When a person dies in that way, there has to be a post-mortem investigation and a coroner's inquiry. Often, that means that uniformed police in marked cars turn up at the home of an elderly lady because the gentleman who also lived there has passed away as a result of mesothelioma, and such visits can cause great but unnecessary concern. However, although coroners in England, Wales and Northern Ireland respond to mesothelioma cases and unnatural deaths in the way that I have described, the system in Scotland is different. There, people whose medical records show that they suffered from mesothelioma cancer are not considered to have died unnatural deaths. The fact that their deaths are considered to be natural means that the procedures that have to be followed are different from those in England, Wales and Northern Ireland.

In a previous life, I worked as deputy head of compensation for the National Union of Mineworkers. The process that applied then was very similar to the one that we have now. When a person died whose disablement assessment showed that more than 50 per cent. of his disability was caused by pneumoconiosis, it was accepted that the pneumoconiosis would have contributed to his death. That meant that the usual procedure would have to be followed: a policeman would visit the family and a short investigation would take place, after which there would be a post mortem and the coroner's inquiry.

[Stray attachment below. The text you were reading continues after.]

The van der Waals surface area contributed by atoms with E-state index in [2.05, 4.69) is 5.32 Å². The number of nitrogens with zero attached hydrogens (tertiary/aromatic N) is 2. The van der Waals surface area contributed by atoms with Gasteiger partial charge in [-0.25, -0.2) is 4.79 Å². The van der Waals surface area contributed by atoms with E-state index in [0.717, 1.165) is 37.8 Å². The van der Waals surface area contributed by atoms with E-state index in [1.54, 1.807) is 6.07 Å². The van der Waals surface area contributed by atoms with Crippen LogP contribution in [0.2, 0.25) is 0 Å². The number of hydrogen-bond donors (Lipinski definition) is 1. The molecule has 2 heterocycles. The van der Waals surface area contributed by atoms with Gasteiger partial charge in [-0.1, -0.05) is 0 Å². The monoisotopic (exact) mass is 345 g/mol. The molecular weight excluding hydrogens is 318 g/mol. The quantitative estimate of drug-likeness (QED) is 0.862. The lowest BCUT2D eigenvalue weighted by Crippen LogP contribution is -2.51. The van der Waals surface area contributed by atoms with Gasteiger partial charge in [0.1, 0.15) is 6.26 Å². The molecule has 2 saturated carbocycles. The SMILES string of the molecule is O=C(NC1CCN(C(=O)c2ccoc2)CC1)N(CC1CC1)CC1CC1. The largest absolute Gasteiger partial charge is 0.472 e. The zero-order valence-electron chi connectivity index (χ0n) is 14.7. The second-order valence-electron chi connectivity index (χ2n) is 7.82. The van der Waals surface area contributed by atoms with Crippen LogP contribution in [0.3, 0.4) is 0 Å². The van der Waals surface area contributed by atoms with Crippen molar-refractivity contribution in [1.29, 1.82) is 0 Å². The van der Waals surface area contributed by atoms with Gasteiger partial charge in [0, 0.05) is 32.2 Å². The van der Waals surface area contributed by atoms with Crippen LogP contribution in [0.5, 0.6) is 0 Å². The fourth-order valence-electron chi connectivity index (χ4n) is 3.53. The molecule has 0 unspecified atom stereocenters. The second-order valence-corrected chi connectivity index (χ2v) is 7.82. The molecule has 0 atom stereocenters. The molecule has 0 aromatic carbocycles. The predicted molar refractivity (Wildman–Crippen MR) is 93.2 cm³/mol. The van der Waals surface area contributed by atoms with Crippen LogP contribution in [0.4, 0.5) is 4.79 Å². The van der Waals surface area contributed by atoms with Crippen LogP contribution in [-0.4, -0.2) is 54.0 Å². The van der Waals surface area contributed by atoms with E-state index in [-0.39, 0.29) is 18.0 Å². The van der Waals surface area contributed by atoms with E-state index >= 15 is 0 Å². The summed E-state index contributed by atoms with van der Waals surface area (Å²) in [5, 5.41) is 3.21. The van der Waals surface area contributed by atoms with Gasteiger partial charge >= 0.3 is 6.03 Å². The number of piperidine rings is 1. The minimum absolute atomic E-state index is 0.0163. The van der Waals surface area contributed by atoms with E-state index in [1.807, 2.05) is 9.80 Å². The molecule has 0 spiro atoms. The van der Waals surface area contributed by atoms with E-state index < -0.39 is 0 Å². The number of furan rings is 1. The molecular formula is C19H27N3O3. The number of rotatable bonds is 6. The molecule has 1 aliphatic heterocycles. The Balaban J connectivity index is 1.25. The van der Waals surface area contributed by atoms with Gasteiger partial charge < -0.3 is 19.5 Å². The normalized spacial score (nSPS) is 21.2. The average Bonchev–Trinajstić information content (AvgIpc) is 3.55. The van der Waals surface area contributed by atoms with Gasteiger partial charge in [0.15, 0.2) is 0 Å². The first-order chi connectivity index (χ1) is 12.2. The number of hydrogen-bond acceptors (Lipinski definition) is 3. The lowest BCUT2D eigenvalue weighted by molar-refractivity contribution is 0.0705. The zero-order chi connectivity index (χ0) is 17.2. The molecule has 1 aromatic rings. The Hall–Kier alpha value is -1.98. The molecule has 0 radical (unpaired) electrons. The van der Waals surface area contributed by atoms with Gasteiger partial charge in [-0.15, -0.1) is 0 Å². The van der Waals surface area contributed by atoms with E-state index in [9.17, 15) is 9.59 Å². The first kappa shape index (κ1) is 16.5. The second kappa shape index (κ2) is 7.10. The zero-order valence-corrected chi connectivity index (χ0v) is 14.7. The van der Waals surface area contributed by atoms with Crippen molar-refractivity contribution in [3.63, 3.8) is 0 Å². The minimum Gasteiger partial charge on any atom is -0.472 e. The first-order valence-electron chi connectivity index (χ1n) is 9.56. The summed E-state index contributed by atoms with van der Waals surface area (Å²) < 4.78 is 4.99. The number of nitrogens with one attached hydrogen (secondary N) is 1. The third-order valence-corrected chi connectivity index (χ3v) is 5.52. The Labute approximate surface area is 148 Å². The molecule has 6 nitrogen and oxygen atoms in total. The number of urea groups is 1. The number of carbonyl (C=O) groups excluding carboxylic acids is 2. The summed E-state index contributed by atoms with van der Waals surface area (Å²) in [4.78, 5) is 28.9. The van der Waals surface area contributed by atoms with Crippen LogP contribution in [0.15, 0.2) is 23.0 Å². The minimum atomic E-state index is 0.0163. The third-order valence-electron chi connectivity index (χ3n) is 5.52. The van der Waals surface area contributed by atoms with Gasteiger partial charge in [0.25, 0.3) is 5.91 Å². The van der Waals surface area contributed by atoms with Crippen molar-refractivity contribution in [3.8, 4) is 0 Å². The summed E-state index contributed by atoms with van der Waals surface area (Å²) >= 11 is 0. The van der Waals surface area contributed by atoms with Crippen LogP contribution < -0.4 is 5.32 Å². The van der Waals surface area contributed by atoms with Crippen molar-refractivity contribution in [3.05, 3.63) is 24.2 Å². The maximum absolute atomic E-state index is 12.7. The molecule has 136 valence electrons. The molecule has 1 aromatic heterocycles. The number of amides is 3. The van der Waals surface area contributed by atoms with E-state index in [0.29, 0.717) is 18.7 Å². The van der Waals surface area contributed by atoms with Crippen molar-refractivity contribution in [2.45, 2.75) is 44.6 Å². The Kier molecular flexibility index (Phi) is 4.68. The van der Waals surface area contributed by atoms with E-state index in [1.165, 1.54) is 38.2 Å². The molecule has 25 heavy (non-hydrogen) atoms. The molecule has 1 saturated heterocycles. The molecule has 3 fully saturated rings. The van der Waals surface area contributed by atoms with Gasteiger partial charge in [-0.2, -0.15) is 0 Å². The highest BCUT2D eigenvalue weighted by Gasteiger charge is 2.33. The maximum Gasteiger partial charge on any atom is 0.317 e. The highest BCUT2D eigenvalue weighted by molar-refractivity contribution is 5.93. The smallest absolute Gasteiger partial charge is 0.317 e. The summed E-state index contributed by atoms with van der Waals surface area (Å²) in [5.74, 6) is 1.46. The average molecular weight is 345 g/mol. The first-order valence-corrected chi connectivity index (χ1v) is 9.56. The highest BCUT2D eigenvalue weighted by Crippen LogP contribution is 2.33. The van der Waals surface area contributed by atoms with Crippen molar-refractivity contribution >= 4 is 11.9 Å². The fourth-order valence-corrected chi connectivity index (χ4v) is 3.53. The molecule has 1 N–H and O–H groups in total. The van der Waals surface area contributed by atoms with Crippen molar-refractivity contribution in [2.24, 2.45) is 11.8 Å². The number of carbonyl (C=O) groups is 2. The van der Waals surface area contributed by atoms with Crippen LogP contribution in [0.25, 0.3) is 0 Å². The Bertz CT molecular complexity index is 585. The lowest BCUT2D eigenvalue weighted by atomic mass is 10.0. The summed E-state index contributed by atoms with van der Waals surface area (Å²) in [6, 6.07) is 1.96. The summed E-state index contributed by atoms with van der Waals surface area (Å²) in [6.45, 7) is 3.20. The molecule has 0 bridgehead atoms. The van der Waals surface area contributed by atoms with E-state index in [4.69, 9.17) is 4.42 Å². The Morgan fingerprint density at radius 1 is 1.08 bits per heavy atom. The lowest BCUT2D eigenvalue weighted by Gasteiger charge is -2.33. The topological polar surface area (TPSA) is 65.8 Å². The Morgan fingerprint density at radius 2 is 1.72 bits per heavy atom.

However, the union had a relationship with the coroner's officer, who would telephone me when his office was alerted to a death through pneumoconiosis. He would tell me where the death had occurred and when the visit would take place so that I could arrange for the family to be told that they were going to be visited. If the people being visited were elderly parents, I would arrange for younger family members to be present. That helped enormously.